The year of 2015 had several great games, but the staff doesn’t have the ability to play all the games that everyone has reviewed. Instead of trying to vote on what each of us thought were the best games of 2015, we decided that it would be better for each of us to compile a list of the best games that we played. You might not see some games that you were expecting to see, and that’s partially because we didn’t get a chance to play them or they came out too late in the year for us to get a good look at them. However, I hope that our lists give you an idea of what was best for our own individual tastes, as well as possibly finding some gems that you might not have considered taking a look at because they were overshadowed by other releases. These are my best, in no particular order.
XCOM: The Board Game
One of the major complaints about cooperative games is the Alpha player problem, with one person controlling the actions of all of the other players. XCOM is a much different board game experience, mostly because of the use of the app. The app controls what can be done when, and everyone has to think on their feet. One person can’t control the action because everyone needs to do their part. I really wish that a physical instruction book was included with the game, as some rules aren’t clear just within the app. However, if you want a truly unique experience, XCOM is one of the best games of 2015 to do that.
Ascension: Dawn of Champions
Ascension was one of the first deckbuilders after Dominion and Thunderstone. While the glut of deckbuilders has receded, Ascension keeps on going strong. Each set includes unique mechanics, and Dawn of Champions is no exception. While multifaction cards are unique to Ascension, they aren’t new in the world of card games. Each player is assigned a Champion, and as they gain reputation they gain a unique card for their specific Champion. The Rally ability to gain cards without paying for them adds some strategy and luck. I’ve always been impressed with Ascension, and Dawn of Champions is no different.
I haven’t had the opportunity to play Marvel Legendary or Shadowrun Crossfire, so Xenoshyft was my first experience with a cooperative deck-building game. It truly requires teamwork, making sure that everyone works together but making sure resources are shared for the later players in the round. The game replenishes depleted decks with new resources, and each location gives players unique abilities. However, Xenoshyft is on the level of Ghost Stories difficulty. If you can handle the brutality, Xenoshyft might be one of the best cooperative games out there.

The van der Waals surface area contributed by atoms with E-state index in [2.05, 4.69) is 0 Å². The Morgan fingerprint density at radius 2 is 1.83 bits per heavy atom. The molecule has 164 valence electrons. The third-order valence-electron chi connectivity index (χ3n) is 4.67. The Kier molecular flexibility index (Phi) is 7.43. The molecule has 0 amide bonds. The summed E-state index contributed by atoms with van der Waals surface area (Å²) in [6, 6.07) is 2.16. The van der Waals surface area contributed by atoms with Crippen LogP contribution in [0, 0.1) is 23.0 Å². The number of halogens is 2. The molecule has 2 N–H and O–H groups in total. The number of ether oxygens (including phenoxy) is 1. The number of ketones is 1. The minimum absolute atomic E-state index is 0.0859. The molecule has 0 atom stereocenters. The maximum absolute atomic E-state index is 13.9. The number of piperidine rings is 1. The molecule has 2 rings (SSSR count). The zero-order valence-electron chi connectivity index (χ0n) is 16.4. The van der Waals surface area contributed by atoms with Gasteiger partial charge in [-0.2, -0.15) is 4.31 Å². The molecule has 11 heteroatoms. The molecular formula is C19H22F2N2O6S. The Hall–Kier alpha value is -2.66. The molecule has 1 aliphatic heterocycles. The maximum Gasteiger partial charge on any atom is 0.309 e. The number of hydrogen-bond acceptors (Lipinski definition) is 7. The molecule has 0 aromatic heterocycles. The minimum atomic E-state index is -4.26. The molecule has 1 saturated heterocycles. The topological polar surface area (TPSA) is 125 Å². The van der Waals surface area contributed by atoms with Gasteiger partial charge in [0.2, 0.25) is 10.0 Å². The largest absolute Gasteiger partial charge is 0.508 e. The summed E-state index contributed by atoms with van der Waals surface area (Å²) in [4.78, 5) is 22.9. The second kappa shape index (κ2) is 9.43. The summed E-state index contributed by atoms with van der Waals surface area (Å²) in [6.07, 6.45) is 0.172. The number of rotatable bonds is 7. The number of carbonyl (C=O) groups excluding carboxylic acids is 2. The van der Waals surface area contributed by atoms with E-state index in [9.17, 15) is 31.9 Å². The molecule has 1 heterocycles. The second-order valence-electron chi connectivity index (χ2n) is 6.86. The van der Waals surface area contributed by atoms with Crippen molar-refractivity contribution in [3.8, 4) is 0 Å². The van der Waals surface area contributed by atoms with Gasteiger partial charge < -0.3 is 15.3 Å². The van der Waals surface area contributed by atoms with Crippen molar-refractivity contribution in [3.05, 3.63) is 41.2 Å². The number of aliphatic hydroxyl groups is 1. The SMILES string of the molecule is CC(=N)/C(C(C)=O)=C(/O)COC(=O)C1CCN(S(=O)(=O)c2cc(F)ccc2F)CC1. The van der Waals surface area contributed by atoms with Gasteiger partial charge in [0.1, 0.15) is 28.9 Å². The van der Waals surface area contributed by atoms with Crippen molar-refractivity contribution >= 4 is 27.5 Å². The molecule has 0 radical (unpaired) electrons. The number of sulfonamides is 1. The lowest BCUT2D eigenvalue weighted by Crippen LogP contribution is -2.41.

BattleLore Second Edition
I know that BattleLore Second Edition came out originally in 2013, so this is a bit of a cheat. However, FFG released four brand new armies and three reinforcement packs. Two of the armies came from an entirely new faction, The Undead, giving these units a new feel compared to the Uthuk Y’llan and the Daqan armies. All army packs come with new terrain tiles and scenario cards, expanding each aspect of the game. If you haven’t checked out BattleLore Second Edition, now is a great time to see the variety of the available armies.
Specter Ops is a unique game of cat and mouse, with one person playing the Agent uses a private map to track movement while the Hunter players try to catch him. The Agent leaves clues as to his whereabouts, and the Hunters have unique special abilities to even the playing field. To win, the Agent needs to move to specific points on the board and then escape off without getting caught. If the Agent is in the line of sight of a Hunter at the end of a turn, the Agent is revealed on the board. With a shorter play time than Fury of Dracula, this is the hidden movement game that should go into your collection.
Ticket to Ride United Kingdom (+ Pennsylvania) Expansion
When I heard that Days of Wonder was bought by Asmodee, I didn’t think that we would see any more maps for Ticket to Ride. Not that Ticket to Ride needed any more since they already had four unique expansions that added something different to the game. I was wondering how these maps would differ from all the other map packs. For the United Kingdom, new technology cards are used. At first players can only build one and two train routes in England. Technology cards allow players to claim larger routes, routes into certain areas, gain extra points for routes, and more. The Pennsylvania side adds shares of stocks that are gained when a route is claimed. The more shares a player owns, the more points are scored. While the Pennsylvania map is friendlier to newcomers, the United Kingdom adds an extra challenge to experienced players. If you are a fan of Ticket to Ride, this expansion belongs in your collection.